Winter’s Eve, Monolith Graphics 2009
Winter can be a time of both wonder and woe. While the falling of snow delights many, other look upon it with dread. The gray skies of daytime, coupled with the bare branches of trees looking like grasping hands rising from a grave and longer hours of darkness, make for a dreary mood. The howling winds don’t help, either. But in spite of that, there is beauty in the drifting flakes and virgin snow blanketing everything, with icicles glittering like crystals. Noting both sides of the season, Nox Arcana has released two winter-themed albums, Winter’s Knight and the CD I’ll be reviewing today, Winter’s Eve. All performers save for Michelle Belanger have returned for the sequel, as you’ll soon see…
“The Messenger” uses chanting male vocals to start off both the album and this intro track, wherein the voice of the White Queen (played by Christine Filipak) tells of a magical winter season. “Frozen Memories” evokes a nostalgic feeling through tolling bells and light touches that remind me of ice crystals. The medium piano and light chimes of “Magic and Moonlight” make me think of nighttime and wonder, with a pinch of magic. Some aspects of this also remind me of The Nutcracker. String work defines both “The Rose of Winter” and “Enchanted Realm,” although that last one is heavier and has more light touches. “The Ides of December” uses a speedy, heavy piano along with female vocals and magic-sounding light touches. It becomes hauntingly beautiful at the times it slows in both speed and tone. The name “Gifts of the Magi” makes me think of both the three wise men and the story by O. Henry, although the Middle Eastern drums and percussion make the inspiration for the song clear. “Season of Wonder” uses a piano, along with light touches and female vocals to create a dreamy feel. The string and ye olde tambourine work of “Solstice Dance” conjures up images of a medieval ball.
Piano vocals and merge together in “The White Queen,” giving this track about the cover’s snow queen a feeling of beauty and regality. The titular track “Winter’s Eve” marks the return of Jeff Endemann, who is backed by a harpsichord and female vocals. His singing tells of enchanted kingdom that appears in Ebonshire forest during the winter. Is it an actual magic kingdom or a metaphor for the beauty of a forest in the winter? Knowing Nox Arcana, it’s probably both. “Starlight Serenade” brings the night into mind, nicely alternating male and female vocals over piano work. In the band’s take on “Greensleeves,” the folk standard becomes a harpsichord-based instrumental number accompanied by strings. How is this a Christmas song? Your answer lies here. Although “The Longest Night” suggests the darkness using heavy piano work, the light female vocals and tolling bells suggest a sense of peace as well. The Gregorian Shadow Choir shines in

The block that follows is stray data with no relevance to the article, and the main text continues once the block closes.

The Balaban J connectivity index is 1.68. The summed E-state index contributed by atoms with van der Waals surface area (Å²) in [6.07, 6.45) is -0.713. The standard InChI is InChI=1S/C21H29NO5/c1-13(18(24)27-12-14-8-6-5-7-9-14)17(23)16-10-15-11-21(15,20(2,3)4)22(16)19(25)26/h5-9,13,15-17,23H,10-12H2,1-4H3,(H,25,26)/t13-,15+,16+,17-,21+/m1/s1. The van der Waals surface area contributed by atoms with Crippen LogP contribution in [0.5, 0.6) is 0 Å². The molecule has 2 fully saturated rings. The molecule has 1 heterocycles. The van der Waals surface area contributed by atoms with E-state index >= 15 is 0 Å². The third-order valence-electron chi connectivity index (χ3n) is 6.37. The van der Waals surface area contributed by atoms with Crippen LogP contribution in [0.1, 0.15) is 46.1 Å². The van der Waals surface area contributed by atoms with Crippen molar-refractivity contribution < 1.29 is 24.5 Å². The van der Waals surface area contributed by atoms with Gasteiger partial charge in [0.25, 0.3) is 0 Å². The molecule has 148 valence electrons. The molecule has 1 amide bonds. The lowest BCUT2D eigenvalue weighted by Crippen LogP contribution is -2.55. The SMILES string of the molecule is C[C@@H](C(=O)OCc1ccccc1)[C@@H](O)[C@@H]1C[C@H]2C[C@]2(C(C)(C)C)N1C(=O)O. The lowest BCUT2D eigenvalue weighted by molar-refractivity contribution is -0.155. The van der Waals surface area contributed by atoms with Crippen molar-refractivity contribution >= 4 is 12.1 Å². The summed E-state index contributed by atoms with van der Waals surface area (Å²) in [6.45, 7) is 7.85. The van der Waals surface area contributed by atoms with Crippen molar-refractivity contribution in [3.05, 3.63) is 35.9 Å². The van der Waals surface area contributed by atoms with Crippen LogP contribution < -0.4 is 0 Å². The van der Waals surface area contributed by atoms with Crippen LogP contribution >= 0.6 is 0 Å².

“Pax Terra,” which translates as “Peace on Earth.” Although their work in the last album could be made to seem scary, this can’t. “Winds of Change” initially utilizes a harpsichord to provide a feeling of antiquity before letting other instruments creep in (perhaps signifying change). The light, slow piano work of “Fading Embers” will assuredly bring to mind a dying fire in the hearth at a party or waiting for St. Nicholas to arrive. As the name suggests, “Crystal Chimes” uses light chimes, along with distant tolling bells and vocals that go well with the winter fantasy theme. The peaceful and festive “Serenity” is a great piece of medieval-sounding music. “Winter Rhapsody” uses a medium piano and heavy touches to evoke the alternating beauty and fury of winter weather. The piano and musicbox-like chimes of “Time Slips Away” remind me of the distant memories of childhood, which the winter weather seems to bring out in all of us at times. Those who patiently wait will get a hidden bonus, which includes more musicbox-like chimes and wintery wind.
As usual, the liner notes for Winter’s Eve are jam-packed with lyrics and beautiful illustrations, along with a puzzle to decipher. While Winter’s Knight had a darker feel, I think Winter’s Eve is more accessible to general audiences due to its focusing on memories and magic and is thus perfect for playing in full at holiday parties. That said, they are both great CDs and I’m looking forward to the third winter-themed album that’s currently in the works…
Special thanks to Monolith Graphics for the review copy!